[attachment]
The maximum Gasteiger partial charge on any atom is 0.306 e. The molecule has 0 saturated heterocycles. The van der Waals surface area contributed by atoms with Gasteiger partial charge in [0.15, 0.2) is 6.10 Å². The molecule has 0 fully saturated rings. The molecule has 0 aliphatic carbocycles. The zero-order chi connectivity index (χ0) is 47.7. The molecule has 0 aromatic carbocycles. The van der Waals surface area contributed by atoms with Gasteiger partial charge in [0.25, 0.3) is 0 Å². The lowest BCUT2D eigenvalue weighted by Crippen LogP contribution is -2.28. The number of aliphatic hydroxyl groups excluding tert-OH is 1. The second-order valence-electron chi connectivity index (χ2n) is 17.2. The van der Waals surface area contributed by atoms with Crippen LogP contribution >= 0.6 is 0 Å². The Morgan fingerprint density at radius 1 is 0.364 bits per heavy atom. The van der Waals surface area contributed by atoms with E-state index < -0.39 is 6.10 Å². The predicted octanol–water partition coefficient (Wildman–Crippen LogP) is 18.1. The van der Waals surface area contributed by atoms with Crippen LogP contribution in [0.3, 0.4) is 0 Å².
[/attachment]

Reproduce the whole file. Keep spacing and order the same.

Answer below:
The maximum Gasteiger partial charge on any atom is 0.306 e. The molecule has 0 saturated heterocycles. The van der Waals surface area contributed by atoms with Gasteiger partial charge in [0.15, 0.2) is 6.10 Å². The molecule has 0 fully saturated rings. The molecule has 0 aliphatic carbocycles. The zero-order chi connectivity index (χ0) is 47.7. The molecule has 0 aromatic carbocycles. The van der Waals surface area contributed by atoms with Gasteiger partial charge in [0.25, 0.3) is 0 Å². The lowest BCUT2D eigenvalue weighted by Crippen LogP contribution is -2.28. The number of aliphatic hydroxyl groups excluding tert-OH is 1. The second-order valence-electron chi connectivity index (χ2n) is 17.2. The van der Waals surface area contributed by atoms with Crippen LogP contribution >= 0.6 is 0 Å². The Morgan fingerprint density at radius 1 is 0.364 bits per heavy atom. The van der Waals surface area contributed by atoms with E-state index < -0.39 is 6.10 Å². The predicted octanol–water partition coefficient (Wildman–Crippen LogP) is 18.1. The van der Waals surface area contributed by atoms with Crippen LogP contribution in [0.3, 0.4) is 0 Å².